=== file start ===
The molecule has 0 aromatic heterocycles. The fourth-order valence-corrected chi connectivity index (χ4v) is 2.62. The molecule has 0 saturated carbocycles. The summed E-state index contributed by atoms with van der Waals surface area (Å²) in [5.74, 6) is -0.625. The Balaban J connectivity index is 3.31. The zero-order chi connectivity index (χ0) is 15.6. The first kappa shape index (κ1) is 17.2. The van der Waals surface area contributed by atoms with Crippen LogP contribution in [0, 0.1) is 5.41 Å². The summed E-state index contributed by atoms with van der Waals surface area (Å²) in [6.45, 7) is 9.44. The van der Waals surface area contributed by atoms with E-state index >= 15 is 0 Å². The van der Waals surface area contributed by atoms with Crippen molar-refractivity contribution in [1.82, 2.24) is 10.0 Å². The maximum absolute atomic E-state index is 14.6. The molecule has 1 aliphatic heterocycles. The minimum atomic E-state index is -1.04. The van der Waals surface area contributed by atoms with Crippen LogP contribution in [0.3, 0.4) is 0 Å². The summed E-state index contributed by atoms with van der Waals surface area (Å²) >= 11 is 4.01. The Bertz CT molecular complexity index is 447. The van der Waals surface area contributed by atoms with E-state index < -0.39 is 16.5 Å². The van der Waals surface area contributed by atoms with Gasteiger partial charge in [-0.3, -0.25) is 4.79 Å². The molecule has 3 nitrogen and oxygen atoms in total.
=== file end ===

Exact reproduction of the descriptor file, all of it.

The molecule has 0 aromatic heterocycles. The fourth-order valence-corrected chi connectivity index (χ4v) is 2.62. The molecule has 0 saturated carbocycles. The summed E-state index contributed by atoms with van der Waals surface area (Å²) in [5.74, 6) is -0.625. The Balaban J connectivity index is 3.31. The zero-order chi connectivity index (χ0) is 15.6. The first kappa shape index (κ1) is 17.2. The van der Waals surface area contributed by atoms with Crippen LogP contribution in [0, 0.1) is 5.41 Å². The summed E-state index contributed by atoms with van der Waals surface area (Å²) in [6.45, 7) is 9.44. The van der Waals surface area contributed by atoms with E-state index >= 15 is 0 Å². The van der Waals surface area contributed by atoms with Crippen molar-refractivity contribution in [1.82, 2.24) is 10.0 Å². The maximum absolute atomic E-state index is 14.6. The molecule has 1 aliphatic heterocycles. The minimum atomic E-state index is -1.04. The van der Waals surface area contributed by atoms with Crippen LogP contribution in [0.3, 0.4) is 0 Å². The summed E-state index contributed by atoms with van der Waals surface area (Å²) >= 11 is 4.01. The Bertz CT molecular complexity index is 447. The van der Waals surface area contributed by atoms with E-state index < -0.39 is 16.5 Å². The van der Waals surface area contributed by atoms with Gasteiger partial charge in [-0.3, -0.25) is 4.79 Å². The molecule has 3 nitrogen and oxygen atoms in total.